By Tamas Mondovics

Turning his attention away from the daily grind of legislative priorities, transportation, housing market and other issues, Florida Governor Rick Scott shared happier news with Floridian wildlife lovers last month.

Scott was pleased to announce a record year for the number of green sea turtle nests in Florida. In 2011, the count was 10,701; in 2013, it was 25,553, the Florida Fish and Wildlife Conservation Commission (FWC) documented another big jump, approximately 28,000 green sea turtle nests on 26 Florida beaches this year.

“It’s exciting to hear that our efforts to protect Florida’s environment are helping the sea turtle population thrive,” Scott stated in his press release commenting on a recent report from the FWC.

Based on additional data from the FWC, Scott emphasized that the trend for green sea turtles shows an increase in nesting over the past 27 years and that nearly 30 years ago only 464 green turtle nests were recorded on the same beaches (covering 200 miles) that are part of the Index Besting Beach Survey program.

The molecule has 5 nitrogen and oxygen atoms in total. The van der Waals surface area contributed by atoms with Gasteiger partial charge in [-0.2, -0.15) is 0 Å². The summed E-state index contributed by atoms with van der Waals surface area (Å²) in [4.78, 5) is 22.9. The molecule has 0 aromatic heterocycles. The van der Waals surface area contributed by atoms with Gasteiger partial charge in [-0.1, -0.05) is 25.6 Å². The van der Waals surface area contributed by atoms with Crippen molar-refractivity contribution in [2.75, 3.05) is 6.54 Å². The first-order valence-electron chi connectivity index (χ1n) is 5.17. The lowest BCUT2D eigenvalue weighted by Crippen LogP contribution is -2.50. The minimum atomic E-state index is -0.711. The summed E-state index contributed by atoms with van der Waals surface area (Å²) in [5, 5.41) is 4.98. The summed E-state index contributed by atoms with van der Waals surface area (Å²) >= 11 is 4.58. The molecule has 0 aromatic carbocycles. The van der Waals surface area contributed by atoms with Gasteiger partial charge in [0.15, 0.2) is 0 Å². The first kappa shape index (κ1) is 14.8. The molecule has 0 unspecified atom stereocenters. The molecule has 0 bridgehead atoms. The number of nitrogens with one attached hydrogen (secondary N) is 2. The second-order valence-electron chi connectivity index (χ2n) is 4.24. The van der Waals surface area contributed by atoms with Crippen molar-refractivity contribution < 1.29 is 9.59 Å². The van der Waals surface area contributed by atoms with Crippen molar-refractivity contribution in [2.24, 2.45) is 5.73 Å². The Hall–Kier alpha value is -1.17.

The counts represent about 68 percent of green turtle nesting statewide. Results of the FWC Statewide Nesting Beach Survey program, which documents nearly all sea turtle nesting in Florida on 800 miles of coastline, will be available in early 2016.

While the focus was on green sea turtles, named for their green body fat, they are only one of five species of sea turtles found swimming in Florida’s waters and nesting on Florida’s beaches.

All sea turtles found in Florida are protected under state statutes and include loggerhead sea turtles—the most prevalent sea turtle species on Florida’s shores accounting for more than 50,000 nests on index beaches this year—as well as leatherback, Kemp’s ridley and the hawksbill, a small, agile turtle known for its beautiful tortoise-colored shell.

After helping to release two loggerhead turtles into their natural Florida habitat, Scott said, “We are committed to protecting our state’s natural treasures so future generations of Floridians will be able to enjoy them.”

For more information about trends in sea turtle nest counts on Florida beaches, visit

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